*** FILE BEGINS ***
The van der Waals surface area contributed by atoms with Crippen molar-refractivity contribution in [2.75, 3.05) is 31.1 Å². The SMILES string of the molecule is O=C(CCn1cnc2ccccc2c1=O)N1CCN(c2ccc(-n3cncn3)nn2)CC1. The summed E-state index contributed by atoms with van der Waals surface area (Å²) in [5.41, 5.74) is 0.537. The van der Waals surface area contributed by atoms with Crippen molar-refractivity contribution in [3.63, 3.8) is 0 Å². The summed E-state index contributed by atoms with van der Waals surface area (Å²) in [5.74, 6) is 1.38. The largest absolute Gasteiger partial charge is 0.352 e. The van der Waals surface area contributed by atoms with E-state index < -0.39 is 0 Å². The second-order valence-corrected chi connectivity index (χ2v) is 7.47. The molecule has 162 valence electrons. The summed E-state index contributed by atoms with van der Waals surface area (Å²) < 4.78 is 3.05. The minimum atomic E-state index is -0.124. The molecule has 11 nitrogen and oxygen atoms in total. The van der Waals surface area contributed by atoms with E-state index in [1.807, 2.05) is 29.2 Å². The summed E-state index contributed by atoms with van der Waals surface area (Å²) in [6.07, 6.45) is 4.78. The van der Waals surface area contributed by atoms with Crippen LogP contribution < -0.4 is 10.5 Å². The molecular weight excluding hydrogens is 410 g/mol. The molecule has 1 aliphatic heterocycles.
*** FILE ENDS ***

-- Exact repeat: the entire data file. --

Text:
The van der Waals surface area contributed by atoms with Crippen molar-refractivity contribution in [2.75, 3.05) is 31.1 Å². The SMILES string of the molecule is O=C(CCn1cnc2ccccc2c1=O)N1CCN(c2ccc(-n3cncn3)nn2)CC1. The summed E-state index contributed by atoms with van der Waals surface area (Å²) in [5.41, 5.74) is 0.537. The van der Waals surface area contributed by atoms with Crippen molar-refractivity contribution in [3.63, 3.8) is 0 Å². The summed E-state index contributed by atoms with van der Waals surface area (Å²) in [5.74, 6) is 1.38. The largest absolute Gasteiger partial charge is 0.352 e. The van der Waals surface area contributed by atoms with E-state index < -0.39 is 0 Å². The second-order valence-corrected chi connectivity index (χ2v) is 7.47. The molecule has 162 valence electrons. The summed E-state index contributed by atoms with van der Waals surface area (Å²) < 4.78 is 3.05. The minimum atomic E-state index is -0.124. The molecule has 11 nitrogen and oxygen atoms in total. The van der Waals surface area contributed by atoms with E-state index in [1.807, 2.05) is 29.2 Å². The summed E-state index contributed by atoms with van der Waals surface area (Å²) in [6.07, 6.45) is 4.78. The van der Waals surface area contributed by atoms with Crippen LogP contribution < -0.4 is 10.5 Å². The molecular weight excluding hydrogens is 410 g/mol. The molecule has 1 aliphatic heterocycles.